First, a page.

On Monday September 26th Spain’s Prime Minister Zapatero formally dissolved Parliament, signing a decree ending the current session and informing King Juan Carlos.
This action has set the stage for a period of intense electioneering, which political pundits and the Spanish public expect to conclude with the election of Mariano Rajoy of the centre-right Partido Popular.
Ramón Pacheco Pardo, a lecturer in Spanish politics at King’s College, London opined, “Either the Popular Party will get a full majority, or they’ll come close to getting one. The Socialists might close the gap somewhat, but not enough to govern by themselves, or even to form a majority. People blame Zapatero – rightly or wrongly – for the economic crisis and things aren’t going to improve by the time of the election.”
One thing is certain; this will be a hard fought campaign and after Election Day on November 20th Spain will have a new Prime Minister. Even if the Socialist Party PSOE stages the greatest turnaround in fortunes since Lazarus, José Luis Rodriguez Zapatero has made the decision to stand down after two terms in office and will be replaced as the leader of the PSOE by his current deputy, Alfredo Perez Rubalcaba.
The ace that the PSOE now holds is that Rubalcaba – a grizzled political campaigner – is well liked by Spaniards, even those who have no particular love for Socialism. Mariano Rajoy, on the other hand, the PP leader who is also a political veteran, is far less popular as a personality and already failed to win over floating voters in the 2004 and 2008 elections.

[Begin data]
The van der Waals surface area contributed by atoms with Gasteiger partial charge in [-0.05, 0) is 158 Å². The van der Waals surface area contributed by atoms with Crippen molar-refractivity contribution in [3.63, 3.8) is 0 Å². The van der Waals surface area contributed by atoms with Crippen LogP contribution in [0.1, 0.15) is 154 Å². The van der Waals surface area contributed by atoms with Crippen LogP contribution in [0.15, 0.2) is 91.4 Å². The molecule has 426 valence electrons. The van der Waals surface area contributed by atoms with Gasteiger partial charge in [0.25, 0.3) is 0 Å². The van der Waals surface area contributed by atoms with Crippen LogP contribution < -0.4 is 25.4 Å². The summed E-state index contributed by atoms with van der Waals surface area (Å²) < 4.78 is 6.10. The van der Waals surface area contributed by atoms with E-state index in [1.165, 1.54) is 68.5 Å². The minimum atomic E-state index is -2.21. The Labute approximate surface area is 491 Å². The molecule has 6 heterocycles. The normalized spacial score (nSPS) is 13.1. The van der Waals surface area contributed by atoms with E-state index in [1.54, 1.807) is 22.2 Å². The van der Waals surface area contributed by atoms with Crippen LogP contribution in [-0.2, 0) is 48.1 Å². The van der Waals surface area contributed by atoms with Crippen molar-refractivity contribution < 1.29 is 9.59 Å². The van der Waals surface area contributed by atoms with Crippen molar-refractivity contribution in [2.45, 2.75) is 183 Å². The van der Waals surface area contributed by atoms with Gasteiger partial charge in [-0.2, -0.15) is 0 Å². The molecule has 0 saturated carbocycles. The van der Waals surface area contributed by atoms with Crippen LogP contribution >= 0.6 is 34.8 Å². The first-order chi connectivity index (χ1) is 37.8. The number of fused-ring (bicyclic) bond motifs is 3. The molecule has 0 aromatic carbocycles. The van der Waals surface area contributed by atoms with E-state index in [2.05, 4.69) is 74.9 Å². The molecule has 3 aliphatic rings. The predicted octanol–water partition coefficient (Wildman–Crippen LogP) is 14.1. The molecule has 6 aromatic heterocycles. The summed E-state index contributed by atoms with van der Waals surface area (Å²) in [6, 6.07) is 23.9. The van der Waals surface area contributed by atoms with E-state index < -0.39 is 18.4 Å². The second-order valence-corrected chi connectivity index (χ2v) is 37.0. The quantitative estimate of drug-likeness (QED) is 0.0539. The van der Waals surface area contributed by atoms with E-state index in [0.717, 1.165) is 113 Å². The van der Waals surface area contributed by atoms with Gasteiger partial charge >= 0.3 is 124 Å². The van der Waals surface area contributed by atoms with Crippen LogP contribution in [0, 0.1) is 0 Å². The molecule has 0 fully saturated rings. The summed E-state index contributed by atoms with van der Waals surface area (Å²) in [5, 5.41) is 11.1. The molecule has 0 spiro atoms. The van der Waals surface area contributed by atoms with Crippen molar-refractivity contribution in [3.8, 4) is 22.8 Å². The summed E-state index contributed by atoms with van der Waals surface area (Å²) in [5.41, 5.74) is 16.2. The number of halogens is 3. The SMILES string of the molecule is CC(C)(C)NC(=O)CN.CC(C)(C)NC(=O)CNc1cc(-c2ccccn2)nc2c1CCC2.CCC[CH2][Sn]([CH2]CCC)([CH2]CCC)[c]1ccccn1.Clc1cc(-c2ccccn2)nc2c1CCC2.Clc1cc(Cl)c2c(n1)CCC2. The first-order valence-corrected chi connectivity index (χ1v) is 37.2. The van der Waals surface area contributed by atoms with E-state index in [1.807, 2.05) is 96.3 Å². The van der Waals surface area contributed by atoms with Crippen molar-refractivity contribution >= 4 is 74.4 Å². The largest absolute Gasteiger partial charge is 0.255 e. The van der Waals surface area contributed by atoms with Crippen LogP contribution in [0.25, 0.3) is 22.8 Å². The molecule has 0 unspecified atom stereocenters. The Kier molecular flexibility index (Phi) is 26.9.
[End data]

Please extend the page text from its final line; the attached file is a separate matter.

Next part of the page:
However, the PSOE has alienated some of its loyal voters by undergoing what many have described as a 180-degree turn in terms of policy halfway through its term in office.
Popular opinion indicates that this election is one that will revolve around the economy. The international publicity garnered by the indignados (indignant people) and their marches and city centre occupations, has made the participants in this election all too aware of the necessity of persuading the electorate that they can act quickly and decisively to boost Spain’s economy and international status.
In order to enthuse young voters – and to cut the cost of electioneering, which can be horrendous – the main parties have vowed to use social networking sites in a bid to broadcast their messages. Therefore, in a slightly comical twist, the battle for the two main contestants has been to attract as many Facebook and Twitter followers as possible. The PSOE can currently boast that Sr. Rubalcaba has 25,000 Twitter followers, while the party has 30,200, and the PP has only 27,000 Twitter followers. However, Sr. Rajoy does have 52,000 Facebook fans and keeps them up to date with his news, posting regular updates of his forthcoming appearances and pictures of his activities.
This could well be a make or break opportunity for the PP leader, who enjoys an unenviable reputation for being stodgy and out of touch. The PP’s New Generations President, Beatríz Jurado, is reported to have been offering Sr. Rajoy some tips on how to connect with young voters.
Only after Sunday 20th November will we know whether she has succeeded.